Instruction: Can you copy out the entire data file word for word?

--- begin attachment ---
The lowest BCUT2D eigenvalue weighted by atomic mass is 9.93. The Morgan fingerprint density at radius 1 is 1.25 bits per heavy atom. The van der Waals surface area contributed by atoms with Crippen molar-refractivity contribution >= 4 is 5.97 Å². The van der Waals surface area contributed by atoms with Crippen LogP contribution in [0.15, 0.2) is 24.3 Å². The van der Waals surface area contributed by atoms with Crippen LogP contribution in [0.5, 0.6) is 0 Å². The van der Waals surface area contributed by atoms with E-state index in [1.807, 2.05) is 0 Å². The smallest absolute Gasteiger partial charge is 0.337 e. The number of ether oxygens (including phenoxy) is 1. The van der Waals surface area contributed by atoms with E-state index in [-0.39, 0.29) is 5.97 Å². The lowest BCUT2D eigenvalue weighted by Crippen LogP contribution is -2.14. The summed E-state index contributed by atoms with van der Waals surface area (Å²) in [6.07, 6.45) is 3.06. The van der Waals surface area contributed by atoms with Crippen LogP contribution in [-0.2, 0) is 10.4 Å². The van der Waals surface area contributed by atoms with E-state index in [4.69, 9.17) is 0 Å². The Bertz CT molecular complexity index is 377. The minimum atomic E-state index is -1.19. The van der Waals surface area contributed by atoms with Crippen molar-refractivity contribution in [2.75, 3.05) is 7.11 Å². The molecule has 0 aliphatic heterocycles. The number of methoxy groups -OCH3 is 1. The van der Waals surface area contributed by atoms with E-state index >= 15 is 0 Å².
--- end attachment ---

The lowest BCUT2D eigenvalue weighted by atomic mass is 9.93. The Morgan fingerprint density at radius 1 is 1.25 bits per heavy atom. The van der Waals surface area contributed by atoms with Crippen molar-refractivity contribution >= 4 is 5.97 Å². The van der Waals surface area contributed by atoms with Crippen LogP contribution in [0.15, 0.2) is 24.3 Å². The van der Waals surface area contributed by atoms with Crippen LogP contribution in [0.5, 0.6) is 0 Å². The van der Waals surface area contributed by atoms with E-state index in [1.807, 2.05) is 0 Å². The smallest absolute Gasteiger partial charge is 0.337 e. The number of ether oxygens (including phenoxy) is 1. The van der Waals surface area contributed by atoms with E-state index in [-0.39, 0.29) is 5.97 Å². The lowest BCUT2D eigenvalue weighted by Crippen LogP contribution is -2.14. The summed E-state index contributed by atoms with van der Waals surface area (Å²) in [6.07, 6.45) is 3.06. The van der Waals surface area contributed by atoms with Crippen LogP contribution in [-0.2, 0) is 10.4 Å². The van der Waals surface area contributed by atoms with E-state index in [4.69, 9.17) is 0 Å². The Bertz CT molecular complexity index is 377. The minimum atomic E-state index is -1.19. The van der Waals surface area contributed by atoms with Crippen molar-refractivity contribution in [2.75, 3.05) is 7.11 Å². The molecule has 0 aliphatic heterocycles. The number of methoxy groups -OCH3 is 1. The van der Waals surface area contributed by atoms with E-state index >= 15 is 0 Å².